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A tech startup is making convincing cow-free milk by genetically engineering yeast

[August 12, 2021: Chase Purdy]

Cow-free milk by Perfect Day (CREDIT: Creative Commons)

A Silicon Valley food startup is looking to spill a lot of milk in grocery stores across America—by offering shoppers a replica of the real thing.

California-based Perfect Day is just one of several promising young companies aiming to upend animal farming using science and high-tech engineering to create the same types of foods that farm animals have traditionally produced: milk, eggs, and meat. If these new food-industry players find success in the marketplace, it could help shrink the animal agriculture significant environmental footprint; the United Nations estimates the livestock industry is responsible for over 14% of total global greenhouse-gas emissions.

The supermarket dairy aisle has already been disrupted by an array of plant-based milks. According to recent data from Nielsen, plant-based milks currently account for 9.3% of total milk sales in the US.

But Perfect Day hopes to offer something new. Its milk product is made by altering sections of the DNA sequence of food-grade yeast such that the microorganisms, once fed with certain nutrients, produce many of the proteins found in milk, including casein, lactoglobulin, and lactalbumin.

Perfect Day makes dairy protein that is “molecularly identical” to the protein in cow’s milk, says co-founder Ryan Pandya. That means it can be used to make dairy products such as cheese and yogurt as well. “We were interested in the question of what is in milk … that gives it incredible versatility and nutrition that is somehow missing from the plant-based milks,” says Pandya.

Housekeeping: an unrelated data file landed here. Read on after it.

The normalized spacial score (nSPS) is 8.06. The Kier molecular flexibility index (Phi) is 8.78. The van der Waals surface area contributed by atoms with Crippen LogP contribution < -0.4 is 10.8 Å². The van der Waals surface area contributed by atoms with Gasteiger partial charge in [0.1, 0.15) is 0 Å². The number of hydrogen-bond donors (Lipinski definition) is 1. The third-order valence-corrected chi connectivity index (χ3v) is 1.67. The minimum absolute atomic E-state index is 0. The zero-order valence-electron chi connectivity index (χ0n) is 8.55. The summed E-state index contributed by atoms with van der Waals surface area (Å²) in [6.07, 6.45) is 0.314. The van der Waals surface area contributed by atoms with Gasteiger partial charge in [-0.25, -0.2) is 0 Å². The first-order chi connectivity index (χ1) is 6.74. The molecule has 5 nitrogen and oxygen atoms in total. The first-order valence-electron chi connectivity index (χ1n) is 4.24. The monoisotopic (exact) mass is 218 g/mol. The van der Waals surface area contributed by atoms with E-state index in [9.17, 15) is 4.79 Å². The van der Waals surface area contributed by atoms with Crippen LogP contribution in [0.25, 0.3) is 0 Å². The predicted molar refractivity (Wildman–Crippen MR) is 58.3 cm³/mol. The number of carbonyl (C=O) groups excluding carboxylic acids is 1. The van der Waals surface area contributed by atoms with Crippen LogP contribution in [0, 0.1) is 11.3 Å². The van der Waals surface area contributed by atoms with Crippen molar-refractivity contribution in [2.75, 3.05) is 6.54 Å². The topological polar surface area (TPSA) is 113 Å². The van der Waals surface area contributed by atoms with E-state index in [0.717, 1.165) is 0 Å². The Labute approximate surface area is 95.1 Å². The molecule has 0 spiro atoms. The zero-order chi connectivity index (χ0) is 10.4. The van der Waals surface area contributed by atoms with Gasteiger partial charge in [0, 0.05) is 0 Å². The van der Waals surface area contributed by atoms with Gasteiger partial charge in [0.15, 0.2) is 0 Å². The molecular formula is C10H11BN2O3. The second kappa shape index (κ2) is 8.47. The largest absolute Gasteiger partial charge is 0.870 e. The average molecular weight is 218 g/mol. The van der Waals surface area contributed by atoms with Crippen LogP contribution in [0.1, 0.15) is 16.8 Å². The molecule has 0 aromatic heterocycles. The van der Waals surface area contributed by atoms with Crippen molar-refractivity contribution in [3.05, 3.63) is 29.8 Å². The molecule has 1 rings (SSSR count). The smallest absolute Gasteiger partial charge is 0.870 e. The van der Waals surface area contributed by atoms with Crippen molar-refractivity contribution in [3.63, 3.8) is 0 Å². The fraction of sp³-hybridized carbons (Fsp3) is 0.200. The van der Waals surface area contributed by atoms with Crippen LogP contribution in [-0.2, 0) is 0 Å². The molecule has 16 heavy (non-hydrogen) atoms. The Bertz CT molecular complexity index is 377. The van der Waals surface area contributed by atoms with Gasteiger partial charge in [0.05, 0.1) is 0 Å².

Perfect Day milk and cheese products (CREDIT: Perfect Day)

Perfect Day describes the process as akin to brewing craft beer. And it gives Perfect Day’s product many of the same properties as milk from a cow, like the ability to work in an emulsion and to give foods a softened texture. That means it can be used in much the same way to make dairy-driven foods like mozzarella cheese, baked goods that require milk, yogurt, and milk shakes.

In theory, it’s a lactose-free, environmentally friendly form of dairy that’s nearly as good as the real thing.

The dairy aisle is only the first battle in Perfect Day’s war on cow-based products. In a recent interview with Food Navigator, the company said it was fielding interest in its milk product from some of the world’s biggest food manufacturers. Those kind of potential deals could have huge implications for the future of food. It means food companies interested in incorporating nutrient-dense protein without turning to animals or plants will have an option.

“I honestly think that in five years I don’t know why anyone would use plant-based proteins in certain products anymore,” Perfect Day co-founder Ryan Pandya told Food Navigator. “Dairy proteins have the best amino acid profile and the best nutrition, so it’s a goldilocks product really.”

For more green news stories check out our Green Impact section at The Brighter Side of News.


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